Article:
Police, Drug Users Warn of Fentanyl

Hanging out on Boston Common, Sean Seith and self-described addict Bianca Telheiro hadn't heard about the warning from Boston Police — that there are pills on the street shaped and stamped to look just like Oxycodone, but are actually the far more potent fentanyl.

"There's overdoses in the shelters, on the street, in this Common," said Seith, who is homeless.

"My mom did a shot of it and she didn't know it was fentanyl," said Telheiro. "She thought it was dope and she died."

Fentanyl is a purely synthetic opiod — medically intended for extreme pain. Dr. Sarah Wakeman heads the Substance Use Disorder Institute at Massachusetts General Hospital. She says it is 50 to 100 times more powerful than morphine or heroin, and increasingly cheaper to make.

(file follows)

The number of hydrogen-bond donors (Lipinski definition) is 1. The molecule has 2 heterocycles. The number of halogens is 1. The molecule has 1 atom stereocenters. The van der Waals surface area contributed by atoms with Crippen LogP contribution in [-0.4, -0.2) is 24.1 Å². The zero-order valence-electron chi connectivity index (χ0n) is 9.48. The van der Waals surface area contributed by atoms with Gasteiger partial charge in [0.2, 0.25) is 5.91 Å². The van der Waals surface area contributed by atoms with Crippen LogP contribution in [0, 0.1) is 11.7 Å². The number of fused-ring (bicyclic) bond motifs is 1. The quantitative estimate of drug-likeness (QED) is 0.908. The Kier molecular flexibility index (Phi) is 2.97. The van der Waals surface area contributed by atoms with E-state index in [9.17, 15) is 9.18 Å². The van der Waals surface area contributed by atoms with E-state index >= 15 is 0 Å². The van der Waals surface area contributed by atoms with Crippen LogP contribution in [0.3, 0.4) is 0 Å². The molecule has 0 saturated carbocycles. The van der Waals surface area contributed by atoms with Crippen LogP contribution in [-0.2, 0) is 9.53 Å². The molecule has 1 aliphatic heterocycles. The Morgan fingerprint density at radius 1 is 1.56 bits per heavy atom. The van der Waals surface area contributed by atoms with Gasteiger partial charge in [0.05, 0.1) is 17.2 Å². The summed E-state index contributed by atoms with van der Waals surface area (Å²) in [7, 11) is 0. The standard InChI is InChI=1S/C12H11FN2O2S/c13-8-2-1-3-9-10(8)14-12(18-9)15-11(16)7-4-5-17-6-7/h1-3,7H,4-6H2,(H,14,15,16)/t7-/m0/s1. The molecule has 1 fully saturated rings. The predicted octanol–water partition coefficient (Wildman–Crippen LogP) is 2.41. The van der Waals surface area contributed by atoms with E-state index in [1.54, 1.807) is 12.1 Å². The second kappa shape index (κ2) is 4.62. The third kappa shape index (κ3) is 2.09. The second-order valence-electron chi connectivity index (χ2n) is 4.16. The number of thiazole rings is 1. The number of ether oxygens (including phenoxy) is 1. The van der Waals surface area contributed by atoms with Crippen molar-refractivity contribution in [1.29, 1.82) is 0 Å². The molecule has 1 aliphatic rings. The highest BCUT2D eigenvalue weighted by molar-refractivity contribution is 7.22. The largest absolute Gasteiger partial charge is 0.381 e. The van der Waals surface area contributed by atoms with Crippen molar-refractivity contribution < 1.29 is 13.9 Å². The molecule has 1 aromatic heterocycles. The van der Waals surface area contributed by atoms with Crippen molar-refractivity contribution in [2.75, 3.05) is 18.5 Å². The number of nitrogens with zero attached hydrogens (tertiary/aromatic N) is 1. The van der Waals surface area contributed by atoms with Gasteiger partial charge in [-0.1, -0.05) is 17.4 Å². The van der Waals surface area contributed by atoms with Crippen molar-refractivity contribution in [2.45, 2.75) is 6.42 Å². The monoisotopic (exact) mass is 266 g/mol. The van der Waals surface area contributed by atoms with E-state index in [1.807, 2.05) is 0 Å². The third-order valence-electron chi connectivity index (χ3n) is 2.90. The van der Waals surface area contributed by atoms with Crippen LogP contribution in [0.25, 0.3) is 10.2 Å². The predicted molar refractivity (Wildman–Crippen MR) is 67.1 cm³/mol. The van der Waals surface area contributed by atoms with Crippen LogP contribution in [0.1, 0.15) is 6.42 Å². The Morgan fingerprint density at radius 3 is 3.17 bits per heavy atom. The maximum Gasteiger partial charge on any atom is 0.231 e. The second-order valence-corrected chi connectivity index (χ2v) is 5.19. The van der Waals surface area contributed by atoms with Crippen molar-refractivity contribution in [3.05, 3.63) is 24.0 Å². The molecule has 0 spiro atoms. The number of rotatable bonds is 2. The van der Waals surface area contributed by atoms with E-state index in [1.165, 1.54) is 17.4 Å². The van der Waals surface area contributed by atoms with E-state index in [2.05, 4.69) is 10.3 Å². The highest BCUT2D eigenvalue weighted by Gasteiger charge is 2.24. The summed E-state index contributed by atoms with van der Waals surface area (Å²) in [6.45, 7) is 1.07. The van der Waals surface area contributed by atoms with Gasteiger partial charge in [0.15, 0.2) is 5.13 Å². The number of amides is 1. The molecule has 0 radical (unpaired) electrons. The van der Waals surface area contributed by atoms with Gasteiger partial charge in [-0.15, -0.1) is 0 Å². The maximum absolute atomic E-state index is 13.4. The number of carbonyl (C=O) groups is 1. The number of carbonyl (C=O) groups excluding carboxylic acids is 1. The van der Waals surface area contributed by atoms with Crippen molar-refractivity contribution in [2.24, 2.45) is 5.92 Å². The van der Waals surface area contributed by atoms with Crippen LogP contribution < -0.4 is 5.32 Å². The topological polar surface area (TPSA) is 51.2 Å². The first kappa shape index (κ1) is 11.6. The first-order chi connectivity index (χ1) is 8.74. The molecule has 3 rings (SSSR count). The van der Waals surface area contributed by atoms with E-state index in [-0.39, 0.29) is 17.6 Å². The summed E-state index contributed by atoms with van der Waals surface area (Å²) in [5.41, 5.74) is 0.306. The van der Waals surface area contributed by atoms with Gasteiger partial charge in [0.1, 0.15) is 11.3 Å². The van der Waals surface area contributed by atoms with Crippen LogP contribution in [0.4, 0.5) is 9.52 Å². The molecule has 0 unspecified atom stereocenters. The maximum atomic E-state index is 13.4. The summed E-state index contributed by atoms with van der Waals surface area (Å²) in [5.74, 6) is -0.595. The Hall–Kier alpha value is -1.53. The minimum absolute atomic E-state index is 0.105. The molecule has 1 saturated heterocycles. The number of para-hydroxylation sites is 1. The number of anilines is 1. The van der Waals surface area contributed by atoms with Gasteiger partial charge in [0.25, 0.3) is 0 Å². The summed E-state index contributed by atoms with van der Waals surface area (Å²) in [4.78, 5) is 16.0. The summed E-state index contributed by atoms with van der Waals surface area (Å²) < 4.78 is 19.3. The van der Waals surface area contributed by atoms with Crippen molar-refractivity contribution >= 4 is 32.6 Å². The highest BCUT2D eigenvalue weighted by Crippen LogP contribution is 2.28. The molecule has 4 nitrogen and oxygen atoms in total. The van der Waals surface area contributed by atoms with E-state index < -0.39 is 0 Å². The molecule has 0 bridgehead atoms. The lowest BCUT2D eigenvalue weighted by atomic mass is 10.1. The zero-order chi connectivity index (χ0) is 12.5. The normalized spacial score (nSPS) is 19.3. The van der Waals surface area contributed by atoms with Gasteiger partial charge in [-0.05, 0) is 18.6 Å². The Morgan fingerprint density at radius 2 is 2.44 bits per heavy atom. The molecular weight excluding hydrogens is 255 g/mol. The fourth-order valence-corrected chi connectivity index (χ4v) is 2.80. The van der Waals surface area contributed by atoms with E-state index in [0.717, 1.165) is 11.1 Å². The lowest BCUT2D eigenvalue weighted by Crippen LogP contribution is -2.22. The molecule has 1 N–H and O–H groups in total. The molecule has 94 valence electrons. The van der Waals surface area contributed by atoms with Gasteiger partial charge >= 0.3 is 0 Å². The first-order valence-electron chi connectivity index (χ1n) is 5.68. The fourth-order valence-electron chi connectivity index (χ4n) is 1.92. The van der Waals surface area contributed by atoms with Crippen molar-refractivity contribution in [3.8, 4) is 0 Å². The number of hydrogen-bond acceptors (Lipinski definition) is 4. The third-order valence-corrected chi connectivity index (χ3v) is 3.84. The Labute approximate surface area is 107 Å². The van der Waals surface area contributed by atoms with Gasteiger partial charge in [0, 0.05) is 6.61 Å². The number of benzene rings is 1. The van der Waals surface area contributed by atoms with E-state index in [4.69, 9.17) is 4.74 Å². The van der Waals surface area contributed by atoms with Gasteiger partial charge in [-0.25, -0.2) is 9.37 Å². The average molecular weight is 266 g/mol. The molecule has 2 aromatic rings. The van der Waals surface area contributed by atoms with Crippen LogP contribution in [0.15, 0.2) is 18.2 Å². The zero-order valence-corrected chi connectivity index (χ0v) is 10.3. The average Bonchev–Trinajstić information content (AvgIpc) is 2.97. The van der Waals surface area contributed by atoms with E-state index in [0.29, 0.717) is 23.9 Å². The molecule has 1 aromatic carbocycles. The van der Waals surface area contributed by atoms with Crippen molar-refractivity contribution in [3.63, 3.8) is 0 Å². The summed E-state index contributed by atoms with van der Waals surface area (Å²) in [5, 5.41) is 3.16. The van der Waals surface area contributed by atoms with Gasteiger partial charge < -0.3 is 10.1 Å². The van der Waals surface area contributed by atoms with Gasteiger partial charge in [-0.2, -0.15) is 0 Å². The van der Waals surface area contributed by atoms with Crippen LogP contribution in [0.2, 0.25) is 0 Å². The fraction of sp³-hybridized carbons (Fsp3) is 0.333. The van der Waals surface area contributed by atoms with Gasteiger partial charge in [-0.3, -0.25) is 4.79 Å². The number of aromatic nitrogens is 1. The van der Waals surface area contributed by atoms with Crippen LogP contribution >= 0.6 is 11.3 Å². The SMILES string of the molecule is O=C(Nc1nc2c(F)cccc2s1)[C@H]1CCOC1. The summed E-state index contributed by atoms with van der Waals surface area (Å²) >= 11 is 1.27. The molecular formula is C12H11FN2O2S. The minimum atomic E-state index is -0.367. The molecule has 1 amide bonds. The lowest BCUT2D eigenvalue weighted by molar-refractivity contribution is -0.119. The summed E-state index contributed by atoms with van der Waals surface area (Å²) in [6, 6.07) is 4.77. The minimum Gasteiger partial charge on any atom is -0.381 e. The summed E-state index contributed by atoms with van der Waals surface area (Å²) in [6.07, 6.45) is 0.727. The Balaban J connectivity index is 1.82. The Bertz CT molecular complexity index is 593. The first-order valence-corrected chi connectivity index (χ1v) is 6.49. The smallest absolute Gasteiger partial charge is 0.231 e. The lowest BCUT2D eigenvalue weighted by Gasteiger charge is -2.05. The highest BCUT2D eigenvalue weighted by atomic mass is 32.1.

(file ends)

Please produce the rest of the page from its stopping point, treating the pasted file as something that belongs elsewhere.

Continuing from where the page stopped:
"People can actually order the raw products from abroad, from China mainly — get those through the mail, through the postal service and press them into pills to make them look like more expensive pharmaceuticals and can charge a high price," Wakeman said.

If people think they're taking oxy and fentanyl hits their system, the effects can be devastating, according to Wakeman.

In 2015, there were 1,319 opioid-related deaths in Massachusetts. According to state data, fentanyl factored into more than half of those deaths. And Wakeman says what has been a life saver to so many addicts — the reversal drug Nalaxone or Narcan — is not as effective on fentanyl.

"Because it's so strong, we're hearing it's taking several doses of Narcan before the person can come out of the overdose," she said.

"We have to wait for the paramedics to come and with the traffic — everything like that — a lot of people don't make it," said Seith.

The pills are stamped A/215 and look like Oxycodone 30mg tablets. Boston Police are asking for help in tracking down the dealers. You can call the CrimeStoppers tipline anonymously at 800-494-TIPS.

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